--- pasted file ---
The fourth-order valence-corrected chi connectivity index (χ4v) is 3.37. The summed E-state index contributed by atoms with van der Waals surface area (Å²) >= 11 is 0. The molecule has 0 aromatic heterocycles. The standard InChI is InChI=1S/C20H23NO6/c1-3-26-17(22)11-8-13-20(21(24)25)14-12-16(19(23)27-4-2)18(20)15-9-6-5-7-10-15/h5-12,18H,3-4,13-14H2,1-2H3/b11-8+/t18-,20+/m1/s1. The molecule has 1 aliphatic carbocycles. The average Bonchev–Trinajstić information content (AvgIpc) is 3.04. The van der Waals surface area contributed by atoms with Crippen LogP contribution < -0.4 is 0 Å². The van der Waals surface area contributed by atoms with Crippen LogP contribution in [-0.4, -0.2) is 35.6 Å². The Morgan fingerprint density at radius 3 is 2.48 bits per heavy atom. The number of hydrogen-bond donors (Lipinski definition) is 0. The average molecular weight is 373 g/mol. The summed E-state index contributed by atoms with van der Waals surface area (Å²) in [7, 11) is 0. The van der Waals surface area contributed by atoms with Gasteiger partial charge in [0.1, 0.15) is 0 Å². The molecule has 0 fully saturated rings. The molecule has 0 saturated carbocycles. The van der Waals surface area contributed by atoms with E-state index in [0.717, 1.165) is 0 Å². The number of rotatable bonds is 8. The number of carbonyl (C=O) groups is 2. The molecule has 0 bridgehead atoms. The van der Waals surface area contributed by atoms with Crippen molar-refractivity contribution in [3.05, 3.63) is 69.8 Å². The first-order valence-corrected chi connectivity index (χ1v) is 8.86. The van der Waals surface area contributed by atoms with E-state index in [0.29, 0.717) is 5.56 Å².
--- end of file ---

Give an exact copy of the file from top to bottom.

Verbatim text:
The fourth-order valence-corrected chi connectivity index (χ4v) is 3.37. The summed E-state index contributed by atoms with van der Waals surface area (Å²) >= 11 is 0. The molecule has 0 aromatic heterocycles. The standard InChI is InChI=1S/C20H23NO6/c1-3-26-17(22)11-8-13-20(21(24)25)14-12-16(19(23)27-4-2)18(20)15-9-6-5-7-10-15/h5-12,18H,3-4,13-14H2,1-2H3/b11-8+/t18-,20+/m1/s1. The molecule has 1 aliphatic carbocycles. The average Bonchev–Trinajstić information content (AvgIpc) is 3.04. The van der Waals surface area contributed by atoms with Crippen LogP contribution < -0.4 is 0 Å². The van der Waals surface area contributed by atoms with Crippen LogP contribution in [-0.4, -0.2) is 35.6 Å². The Morgan fingerprint density at radius 3 is 2.48 bits per heavy atom. The number of hydrogen-bond donors (Lipinski definition) is 0. The average molecular weight is 373 g/mol. The summed E-state index contributed by atoms with van der Waals surface area (Å²) in [7, 11) is 0. The van der Waals surface area contributed by atoms with Gasteiger partial charge in [0.1, 0.15) is 0 Å². The molecule has 0 fully saturated rings. The molecule has 0 saturated carbocycles. The van der Waals surface area contributed by atoms with E-state index in [0.717, 1.165) is 0 Å². The number of rotatable bonds is 8. The number of carbonyl (C=O) groups is 2. The molecule has 0 bridgehead atoms. The van der Waals surface area contributed by atoms with Crippen molar-refractivity contribution in [3.05, 3.63) is 69.8 Å². The first-order valence-corrected chi connectivity index (χ1v) is 8.86. The van der Waals surface area contributed by atoms with E-state index in [0.29, 0.717) is 5.56 Å².